Date: April 2022, Version 3

What is it?

Metformin is mainly used to treat type 2 diabetes and gestational diabetes.


What are the benefits of using metformin in pregnancy?

Metformin helps to control blood sugar levels in people with diabetes. Good blood sugar control is essential to reduce the likelihood of ill-effects caused by diabetes including damage to the blood vessels, nerves, and eyes.

Poorly controlled type 2 diabetes in pregnancy increases the chance of miscarriage, birth defects in the baby, stillbirth, and death of the baby just after delivery.

Poorly controlled gestational diabetes is linked to having a bigger baby, delivery complications and problems with the baby’s blood sugar levels after birth.


What are the risks of using metformin during pregnancy?

There are no known risks of using metformin in pregnancy.


Are there any alternatives to using metformin in pregnancy

Not usually — metformin is generally the first-choice drug for treatment of diabetes in pregnancy.

Women who are taking metformin before pregnancy will likely be advised to continue, as this tends to be safest for both mother and baby.

Some women may also need to use insulin alongside metformin to ensure good blood sugar control.

Women using metformin who are planning a pregnancy or become pregnant should let their doctor know — they will assess whether it needs to be continued and ensure the dose is correct.

No treatment

What if I prefer not to use metformin in pregnancy?

It is very important that blood sugar levels are well-controlled in pregnancy to avoid adverse effects for both mother and baby. Using metformin is often the safest way to ensure this.

Are there any risks to my baby if the father uses metformin?

A study published in 2022 found a possible link between use of metformin by the father around the time of conception and genital malformations in male babies. However, diabetes itself is known to affect sperm quality and further research is required to find out if the effects seen in male babies are caused by metformin or by diabetes/poor blood sugar control in the father.

Will I or my baby need extra monitoring during pregnancy?

Use of metformin during pregnancy is not expected to cause any problems that would require extra monitoring of the baby.

Pregnant women with diabetes are more likely to have a larger than average baby — extra monitoring of their baby’s growth will therefore be offered.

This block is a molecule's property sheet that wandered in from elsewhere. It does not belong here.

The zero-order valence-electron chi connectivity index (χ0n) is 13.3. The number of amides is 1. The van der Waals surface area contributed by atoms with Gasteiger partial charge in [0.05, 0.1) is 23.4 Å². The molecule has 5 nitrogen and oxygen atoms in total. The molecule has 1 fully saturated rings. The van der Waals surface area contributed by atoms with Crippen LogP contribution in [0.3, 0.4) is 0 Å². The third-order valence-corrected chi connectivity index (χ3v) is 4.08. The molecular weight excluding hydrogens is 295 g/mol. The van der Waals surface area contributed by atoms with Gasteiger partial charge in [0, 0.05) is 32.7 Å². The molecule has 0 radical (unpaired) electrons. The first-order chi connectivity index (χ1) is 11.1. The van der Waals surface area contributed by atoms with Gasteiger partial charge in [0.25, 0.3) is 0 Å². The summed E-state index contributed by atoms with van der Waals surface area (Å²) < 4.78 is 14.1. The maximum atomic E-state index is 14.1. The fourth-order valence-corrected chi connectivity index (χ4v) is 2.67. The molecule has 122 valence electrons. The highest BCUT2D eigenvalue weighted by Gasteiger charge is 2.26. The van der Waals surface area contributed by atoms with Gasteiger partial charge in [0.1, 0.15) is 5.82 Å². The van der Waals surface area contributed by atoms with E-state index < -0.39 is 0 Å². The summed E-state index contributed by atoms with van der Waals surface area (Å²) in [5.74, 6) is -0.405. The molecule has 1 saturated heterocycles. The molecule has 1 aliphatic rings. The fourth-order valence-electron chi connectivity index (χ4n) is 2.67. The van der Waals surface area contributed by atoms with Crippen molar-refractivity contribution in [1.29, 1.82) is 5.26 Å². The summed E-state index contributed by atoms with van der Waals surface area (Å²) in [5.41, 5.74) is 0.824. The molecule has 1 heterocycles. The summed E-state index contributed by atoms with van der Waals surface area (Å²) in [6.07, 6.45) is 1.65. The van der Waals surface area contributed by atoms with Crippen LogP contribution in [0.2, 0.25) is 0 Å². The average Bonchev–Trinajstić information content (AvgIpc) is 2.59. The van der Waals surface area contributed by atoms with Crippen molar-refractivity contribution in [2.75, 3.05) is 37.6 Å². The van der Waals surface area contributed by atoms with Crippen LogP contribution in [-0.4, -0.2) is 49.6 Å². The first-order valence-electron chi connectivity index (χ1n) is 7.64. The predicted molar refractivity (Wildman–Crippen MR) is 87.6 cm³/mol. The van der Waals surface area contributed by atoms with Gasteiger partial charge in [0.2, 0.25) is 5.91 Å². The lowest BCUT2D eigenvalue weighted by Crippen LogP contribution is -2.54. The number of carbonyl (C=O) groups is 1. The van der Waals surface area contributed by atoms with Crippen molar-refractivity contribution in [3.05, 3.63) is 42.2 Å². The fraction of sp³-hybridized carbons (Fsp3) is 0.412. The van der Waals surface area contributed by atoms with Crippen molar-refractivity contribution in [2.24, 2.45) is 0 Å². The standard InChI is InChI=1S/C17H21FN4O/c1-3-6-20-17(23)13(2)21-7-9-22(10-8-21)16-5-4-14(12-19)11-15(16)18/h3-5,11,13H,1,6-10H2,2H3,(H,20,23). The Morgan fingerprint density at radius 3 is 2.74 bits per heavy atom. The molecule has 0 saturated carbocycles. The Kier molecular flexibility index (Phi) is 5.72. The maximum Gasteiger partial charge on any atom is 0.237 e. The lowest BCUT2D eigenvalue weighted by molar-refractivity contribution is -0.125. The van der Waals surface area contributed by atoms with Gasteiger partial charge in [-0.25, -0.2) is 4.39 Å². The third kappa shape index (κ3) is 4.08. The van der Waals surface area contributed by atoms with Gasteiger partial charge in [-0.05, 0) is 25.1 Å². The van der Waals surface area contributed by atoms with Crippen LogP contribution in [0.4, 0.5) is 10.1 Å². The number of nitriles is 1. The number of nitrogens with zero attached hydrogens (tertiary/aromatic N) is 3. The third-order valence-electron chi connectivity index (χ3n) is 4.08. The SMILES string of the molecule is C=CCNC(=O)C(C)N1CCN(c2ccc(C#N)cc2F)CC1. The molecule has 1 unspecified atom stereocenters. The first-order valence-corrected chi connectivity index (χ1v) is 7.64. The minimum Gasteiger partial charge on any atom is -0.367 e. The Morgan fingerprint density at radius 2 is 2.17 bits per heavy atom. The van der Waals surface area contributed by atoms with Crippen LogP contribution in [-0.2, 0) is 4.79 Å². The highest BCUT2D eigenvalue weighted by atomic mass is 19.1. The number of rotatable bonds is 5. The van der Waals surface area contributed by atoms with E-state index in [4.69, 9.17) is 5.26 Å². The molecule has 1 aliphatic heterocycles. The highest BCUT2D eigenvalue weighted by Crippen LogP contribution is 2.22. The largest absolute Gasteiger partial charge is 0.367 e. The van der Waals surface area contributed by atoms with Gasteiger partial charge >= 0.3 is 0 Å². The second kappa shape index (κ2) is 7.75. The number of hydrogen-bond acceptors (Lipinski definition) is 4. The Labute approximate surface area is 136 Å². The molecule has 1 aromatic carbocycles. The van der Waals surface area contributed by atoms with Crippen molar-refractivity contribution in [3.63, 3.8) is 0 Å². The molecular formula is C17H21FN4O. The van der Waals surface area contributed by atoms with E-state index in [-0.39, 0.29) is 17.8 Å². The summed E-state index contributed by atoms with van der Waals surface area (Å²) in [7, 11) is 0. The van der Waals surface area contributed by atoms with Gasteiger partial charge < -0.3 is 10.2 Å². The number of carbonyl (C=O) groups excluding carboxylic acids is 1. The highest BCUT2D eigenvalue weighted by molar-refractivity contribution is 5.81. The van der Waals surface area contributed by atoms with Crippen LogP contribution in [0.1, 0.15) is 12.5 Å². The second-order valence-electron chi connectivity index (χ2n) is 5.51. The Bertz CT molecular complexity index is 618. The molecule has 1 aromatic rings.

Who can I talk to if I have questions?

If you have any questions regarding the information in this leaflet, please discuss them with your health care provider. They can access more detailed medical and scientific information from

How can I help to improve drug safety information for pregnant women in the future?

Our online reporting system (MyBump Portal) allows women who are currently pregnant to create a secure record of their pregnancy, collected through a series of questionnaires. You will be asked to enter information about your health, whether or not you take any medicines, your pregnancy outcome and your child's development. You can update your details at any time during pregnancy or afterwards. This information will help us better understand how medicines affect the health of pregnant women and their babies. Please visit the MyBump Portal to register.

General information
Sadly, miscarriage and birth defects can occur in any pregnancy.

Miscarriage occurs in about 1 in every 5 pregnancies, and 1 in every 40 babies are born with a birth defect. This is called the ‘background risk’ and happens whether medication is taken or not.

Most medicines cross the placenta and reach the baby. For many medications this is not a problem. However, some medicines can affect a baby’s growth and development.

If you take regular medication and are planning to conceive, you should discuss whether your medicine is safe to continue with your doctor/health care team before becoming pregnant. If you have an unplanned pregnancy while taking a medicine, you should tell your doctor as soon as possible.

If a new medicine is suggested for you during pregnancy, please make sure that the person prescribing it knows that you are pregnant. If you have any concerns about a medicine, you can check with your doctor, midwife or pharmacist.

Our Bumps information leaflets provide information about the effects of medicines in pregnancy so that you can decide, together with your healthcare provider, what is best for you and your baby.